27th Jun 2012
The appellant (P) appealed against a decision of the Court of Appeal of Jamaica upholding his conviction for the murder of two men.
By the end of the trial, the essential facts of the murders were not seriously in doubt. The main issue was whether P had anything to do with them. The jury was faced with a conflict between, on the one hand, three witnesses for the prosecution, based on their alleged telephone conversations with P at or about the time of the murders, and, on the other, an unsworn statement of P himself, which was supported by the sworn evidence of a witness (F). F claimed to have been a victim of the shootings which led to the killings but said that P had not been involved. F had been arrested in the course of the trial. When he gave evidence, he was escorted into court by a police officer who, in full view of the jury, brought him up from the lock-ups into court, holding him by the waist. Thus, it was said, he was "displayed before the jury as a prisoner in the hands of the police". When directing the jury, the judge said that "this bit of information about how he was brought into court ought not to affect in any way shape or form what you have to decide, and that is to assess the evidence of [F] fairly and impartially. It should not be used against him in any way at all".
P argued, among other things, that (1) the Court of Appeal had given insufficient weight to the central status of F's evidence in the defence case; the effect of what happened when he was brought into court was to undermine his credibility in the eyes of the jury before he had even begun his evidence, and no direction by the judge could cure the inevitable and overwhelming prejudice so caused; (2) in respect of the prosecution case that three witnesses claimed to have recognised P's voice when he made incriminating comments over the telephone, the judge's directions were inadequate.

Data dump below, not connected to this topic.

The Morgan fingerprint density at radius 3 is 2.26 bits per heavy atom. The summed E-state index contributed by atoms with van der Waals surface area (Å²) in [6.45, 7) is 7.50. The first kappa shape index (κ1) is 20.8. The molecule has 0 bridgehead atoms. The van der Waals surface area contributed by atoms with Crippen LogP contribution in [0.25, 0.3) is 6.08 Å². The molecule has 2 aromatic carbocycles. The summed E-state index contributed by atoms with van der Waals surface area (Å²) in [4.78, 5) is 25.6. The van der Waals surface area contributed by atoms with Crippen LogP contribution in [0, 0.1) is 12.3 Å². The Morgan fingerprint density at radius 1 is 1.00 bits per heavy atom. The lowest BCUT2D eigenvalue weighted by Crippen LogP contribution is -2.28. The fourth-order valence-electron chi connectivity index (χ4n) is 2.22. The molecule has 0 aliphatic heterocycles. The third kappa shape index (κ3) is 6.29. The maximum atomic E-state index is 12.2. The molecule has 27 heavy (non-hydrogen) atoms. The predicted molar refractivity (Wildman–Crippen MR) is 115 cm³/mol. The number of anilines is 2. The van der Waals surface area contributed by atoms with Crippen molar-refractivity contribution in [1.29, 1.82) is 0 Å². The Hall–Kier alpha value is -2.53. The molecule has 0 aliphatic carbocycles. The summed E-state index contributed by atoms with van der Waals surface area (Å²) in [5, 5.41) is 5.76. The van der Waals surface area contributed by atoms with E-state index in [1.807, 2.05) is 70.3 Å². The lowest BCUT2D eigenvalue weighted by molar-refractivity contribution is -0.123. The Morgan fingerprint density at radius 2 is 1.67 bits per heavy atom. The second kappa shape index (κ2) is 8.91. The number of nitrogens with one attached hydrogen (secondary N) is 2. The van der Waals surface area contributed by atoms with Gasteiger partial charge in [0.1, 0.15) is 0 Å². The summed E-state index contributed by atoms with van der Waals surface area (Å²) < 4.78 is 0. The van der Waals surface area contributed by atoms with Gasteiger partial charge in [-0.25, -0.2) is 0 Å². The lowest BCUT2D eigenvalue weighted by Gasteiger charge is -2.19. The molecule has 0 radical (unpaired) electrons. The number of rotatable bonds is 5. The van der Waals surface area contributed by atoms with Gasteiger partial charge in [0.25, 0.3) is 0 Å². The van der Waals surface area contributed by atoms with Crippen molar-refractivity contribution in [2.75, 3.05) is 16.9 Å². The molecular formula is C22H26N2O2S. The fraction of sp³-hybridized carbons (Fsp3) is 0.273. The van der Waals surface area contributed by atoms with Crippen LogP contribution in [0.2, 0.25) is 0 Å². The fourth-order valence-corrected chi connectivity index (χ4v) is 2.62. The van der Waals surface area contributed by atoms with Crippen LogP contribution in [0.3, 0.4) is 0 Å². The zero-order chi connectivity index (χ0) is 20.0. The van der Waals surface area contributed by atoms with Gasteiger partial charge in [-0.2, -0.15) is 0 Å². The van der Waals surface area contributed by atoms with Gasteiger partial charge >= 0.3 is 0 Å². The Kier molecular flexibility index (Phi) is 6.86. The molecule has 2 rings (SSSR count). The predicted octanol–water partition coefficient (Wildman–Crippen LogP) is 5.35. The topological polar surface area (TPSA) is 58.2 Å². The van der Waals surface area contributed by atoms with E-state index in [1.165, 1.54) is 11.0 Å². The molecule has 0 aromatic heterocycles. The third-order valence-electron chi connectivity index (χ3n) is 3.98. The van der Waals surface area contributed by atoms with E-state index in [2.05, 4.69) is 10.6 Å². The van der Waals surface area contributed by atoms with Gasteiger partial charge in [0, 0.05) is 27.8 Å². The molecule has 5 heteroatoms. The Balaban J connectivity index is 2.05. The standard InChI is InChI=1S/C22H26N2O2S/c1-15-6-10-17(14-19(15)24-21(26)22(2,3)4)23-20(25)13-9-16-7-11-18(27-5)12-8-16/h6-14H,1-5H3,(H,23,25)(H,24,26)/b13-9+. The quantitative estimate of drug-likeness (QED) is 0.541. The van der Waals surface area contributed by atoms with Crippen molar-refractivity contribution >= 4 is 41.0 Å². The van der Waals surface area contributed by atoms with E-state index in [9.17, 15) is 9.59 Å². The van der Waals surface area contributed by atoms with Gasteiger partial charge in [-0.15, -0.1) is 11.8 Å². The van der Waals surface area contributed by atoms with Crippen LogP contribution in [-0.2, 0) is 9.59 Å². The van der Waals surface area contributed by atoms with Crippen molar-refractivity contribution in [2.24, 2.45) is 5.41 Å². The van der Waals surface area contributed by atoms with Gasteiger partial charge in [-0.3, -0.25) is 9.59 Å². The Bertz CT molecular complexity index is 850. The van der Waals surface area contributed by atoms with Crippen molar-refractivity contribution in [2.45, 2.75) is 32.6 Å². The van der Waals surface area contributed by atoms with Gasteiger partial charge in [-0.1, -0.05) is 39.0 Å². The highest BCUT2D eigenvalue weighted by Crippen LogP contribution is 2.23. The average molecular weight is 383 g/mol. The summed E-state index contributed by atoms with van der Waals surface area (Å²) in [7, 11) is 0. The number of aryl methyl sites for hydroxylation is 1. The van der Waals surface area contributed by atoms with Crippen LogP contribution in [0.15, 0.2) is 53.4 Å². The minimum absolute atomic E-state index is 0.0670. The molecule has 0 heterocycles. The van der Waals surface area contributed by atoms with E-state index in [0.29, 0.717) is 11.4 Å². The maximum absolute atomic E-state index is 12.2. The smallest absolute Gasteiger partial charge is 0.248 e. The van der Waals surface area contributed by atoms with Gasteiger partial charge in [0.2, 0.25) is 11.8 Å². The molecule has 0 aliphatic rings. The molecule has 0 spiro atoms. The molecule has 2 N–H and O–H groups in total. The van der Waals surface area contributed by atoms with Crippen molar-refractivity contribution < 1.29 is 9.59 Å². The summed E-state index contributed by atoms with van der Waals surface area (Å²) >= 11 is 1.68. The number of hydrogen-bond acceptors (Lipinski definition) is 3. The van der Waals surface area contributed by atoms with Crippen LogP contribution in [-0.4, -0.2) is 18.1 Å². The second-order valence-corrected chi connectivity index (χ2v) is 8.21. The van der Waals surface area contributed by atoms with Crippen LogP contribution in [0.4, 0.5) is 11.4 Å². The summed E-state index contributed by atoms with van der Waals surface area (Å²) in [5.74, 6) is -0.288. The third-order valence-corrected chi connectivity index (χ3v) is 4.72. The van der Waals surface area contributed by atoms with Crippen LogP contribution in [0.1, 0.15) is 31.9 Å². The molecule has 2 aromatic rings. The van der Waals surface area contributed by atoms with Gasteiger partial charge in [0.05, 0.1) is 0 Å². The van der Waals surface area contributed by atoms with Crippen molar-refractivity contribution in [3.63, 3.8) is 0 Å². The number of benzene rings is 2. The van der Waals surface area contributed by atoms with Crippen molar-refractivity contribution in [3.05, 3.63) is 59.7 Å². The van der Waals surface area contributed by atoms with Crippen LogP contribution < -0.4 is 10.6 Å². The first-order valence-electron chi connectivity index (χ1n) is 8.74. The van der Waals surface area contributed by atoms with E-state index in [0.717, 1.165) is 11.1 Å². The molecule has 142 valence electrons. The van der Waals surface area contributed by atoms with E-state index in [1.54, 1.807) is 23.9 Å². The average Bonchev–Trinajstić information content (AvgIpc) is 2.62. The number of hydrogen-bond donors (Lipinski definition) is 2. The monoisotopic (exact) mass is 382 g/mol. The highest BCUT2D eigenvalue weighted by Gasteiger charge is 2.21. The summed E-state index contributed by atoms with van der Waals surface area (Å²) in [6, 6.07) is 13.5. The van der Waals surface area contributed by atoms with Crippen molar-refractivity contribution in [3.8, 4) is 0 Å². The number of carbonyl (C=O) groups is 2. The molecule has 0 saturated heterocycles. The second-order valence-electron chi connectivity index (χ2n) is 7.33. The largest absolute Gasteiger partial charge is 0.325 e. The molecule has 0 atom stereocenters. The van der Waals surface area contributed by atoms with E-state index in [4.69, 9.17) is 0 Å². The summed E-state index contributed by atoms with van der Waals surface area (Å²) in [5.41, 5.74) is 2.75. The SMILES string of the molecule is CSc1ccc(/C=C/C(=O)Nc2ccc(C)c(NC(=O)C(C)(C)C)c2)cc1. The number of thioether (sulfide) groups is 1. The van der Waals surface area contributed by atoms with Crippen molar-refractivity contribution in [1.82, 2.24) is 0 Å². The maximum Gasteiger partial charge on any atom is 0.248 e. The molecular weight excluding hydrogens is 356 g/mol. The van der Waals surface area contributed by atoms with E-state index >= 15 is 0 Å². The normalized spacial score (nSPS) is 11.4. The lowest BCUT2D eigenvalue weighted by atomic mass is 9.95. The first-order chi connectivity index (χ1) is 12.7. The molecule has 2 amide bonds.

(1) It was, of course, the judge's duty to ensure that evidence was presented as fairly and impartially as possible. Where irregularities occurred, it was his responsibility to consider their significance in the context of the trial as a whole and take appropriate action. In most cases, the giving of a suitable warning to the jury would be sufficient to ensure that no material prejudice resulted. That was what the judge did in this case. P's counsel was unable to refer to any authority which supported the proposition that an irregularity such as this required the trial to be abandoned (see para.20 of judgment). (2) The judge could hardly have done more to bring to the jury's attention the need for caution in considering the voice-recognition evidence. Although he did not address in terms the possibility that one or more of the witnesses had been influenced by the identification made by the others, rather than forming an independent view, that was merely one aspect of the process of considering the witnesses individually, on which the jury were directed in meticulous detail (paras 27-28).
The judge in a murder trial had given adequate directions to the jury on voice-recognition evidence relied on by the prosecution and on an irregularity whereby the main defence witness had been presented to the court as a serving prisoner.